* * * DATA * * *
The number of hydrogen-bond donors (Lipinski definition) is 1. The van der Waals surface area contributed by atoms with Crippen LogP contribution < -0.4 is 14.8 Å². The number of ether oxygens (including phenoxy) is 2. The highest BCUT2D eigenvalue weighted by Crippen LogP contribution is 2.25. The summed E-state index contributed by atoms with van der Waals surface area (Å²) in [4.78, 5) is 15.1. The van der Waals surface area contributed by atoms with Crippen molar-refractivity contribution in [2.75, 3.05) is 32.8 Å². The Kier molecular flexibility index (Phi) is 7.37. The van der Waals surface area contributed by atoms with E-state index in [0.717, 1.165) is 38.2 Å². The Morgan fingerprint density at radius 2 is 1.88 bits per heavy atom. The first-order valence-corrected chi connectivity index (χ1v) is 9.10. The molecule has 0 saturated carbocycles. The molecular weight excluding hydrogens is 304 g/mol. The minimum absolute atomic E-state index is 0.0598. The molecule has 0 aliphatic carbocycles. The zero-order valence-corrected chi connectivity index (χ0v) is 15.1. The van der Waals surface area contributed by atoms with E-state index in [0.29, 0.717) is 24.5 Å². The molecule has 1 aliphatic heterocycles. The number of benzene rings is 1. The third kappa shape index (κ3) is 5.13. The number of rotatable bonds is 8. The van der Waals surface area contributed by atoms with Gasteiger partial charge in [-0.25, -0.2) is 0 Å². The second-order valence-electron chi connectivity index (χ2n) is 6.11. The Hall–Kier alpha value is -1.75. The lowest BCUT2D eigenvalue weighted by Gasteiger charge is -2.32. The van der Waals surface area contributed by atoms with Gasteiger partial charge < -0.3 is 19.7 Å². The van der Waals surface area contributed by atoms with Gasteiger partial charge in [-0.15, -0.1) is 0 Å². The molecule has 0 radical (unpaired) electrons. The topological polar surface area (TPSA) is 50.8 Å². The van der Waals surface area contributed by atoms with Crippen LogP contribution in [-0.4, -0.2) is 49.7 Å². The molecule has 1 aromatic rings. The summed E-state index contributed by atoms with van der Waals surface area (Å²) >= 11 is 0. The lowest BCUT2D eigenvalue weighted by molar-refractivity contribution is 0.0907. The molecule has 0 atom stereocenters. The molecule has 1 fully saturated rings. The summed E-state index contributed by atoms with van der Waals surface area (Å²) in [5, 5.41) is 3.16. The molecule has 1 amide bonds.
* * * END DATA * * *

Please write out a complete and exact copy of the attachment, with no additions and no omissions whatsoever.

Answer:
The number of hydrogen-bond donors (Lipinski definition) is 1. The van der Waals surface area contributed by atoms with Crippen LogP contribution < -0.4 is 14.8 Å². The number of ether oxygens (including phenoxy) is 2. The highest BCUT2D eigenvalue weighted by Crippen LogP contribution is 2.25. The summed E-state index contributed by atoms with van der Waals surface area (Å²) in [4.78, 5) is 15.1. The van der Waals surface area contributed by atoms with Crippen molar-refractivity contribution in [2.75, 3.05) is 32.8 Å². The Kier molecular flexibility index (Phi) is 7.37. The van der Waals surface area contributed by atoms with E-state index in [0.717, 1.165) is 38.2 Å². The Morgan fingerprint density at radius 2 is 1.88 bits per heavy atom. The first-order valence-corrected chi connectivity index (χ1v) is 9.10. The molecule has 0 saturated carbocycles. The molecular weight excluding hydrogens is 304 g/mol. The minimum absolute atomic E-state index is 0.0598. The molecule has 0 aliphatic carbocycles. The zero-order valence-corrected chi connectivity index (χ0v) is 15.1. The van der Waals surface area contributed by atoms with E-state index in [0.29, 0.717) is 24.5 Å². The molecule has 1 aliphatic heterocycles. The number of benzene rings is 1. The third kappa shape index (κ3) is 5.13. The number of rotatable bonds is 8. The van der Waals surface area contributed by atoms with Gasteiger partial charge in [-0.25, -0.2) is 0 Å². The second-order valence-electron chi connectivity index (χ2n) is 6.11. The Hall–Kier alpha value is -1.75. The lowest BCUT2D eigenvalue weighted by Gasteiger charge is -2.32. The van der Waals surface area contributed by atoms with Gasteiger partial charge < -0.3 is 19.7 Å². The van der Waals surface area contributed by atoms with Gasteiger partial charge in [-0.15, -0.1) is 0 Å². The molecule has 0 radical (unpaired) electrons. The topological polar surface area (TPSA) is 50.8 Å². The van der Waals surface area contributed by atoms with Crippen LogP contribution in [-0.4, -0.2) is 49.7 Å². The molecule has 1 aromatic rings. The summed E-state index contributed by atoms with van der Waals surface area (Å²) >= 11 is 0. The lowest BCUT2D eigenvalue weighted by molar-refractivity contribution is 0.0907. The molecule has 0 atom stereocenters. The molecule has 1 fully saturated rings. The summed E-state index contributed by atoms with van der Waals surface area (Å²) in [5, 5.41) is 3.16. The molecule has 1 amide bonds.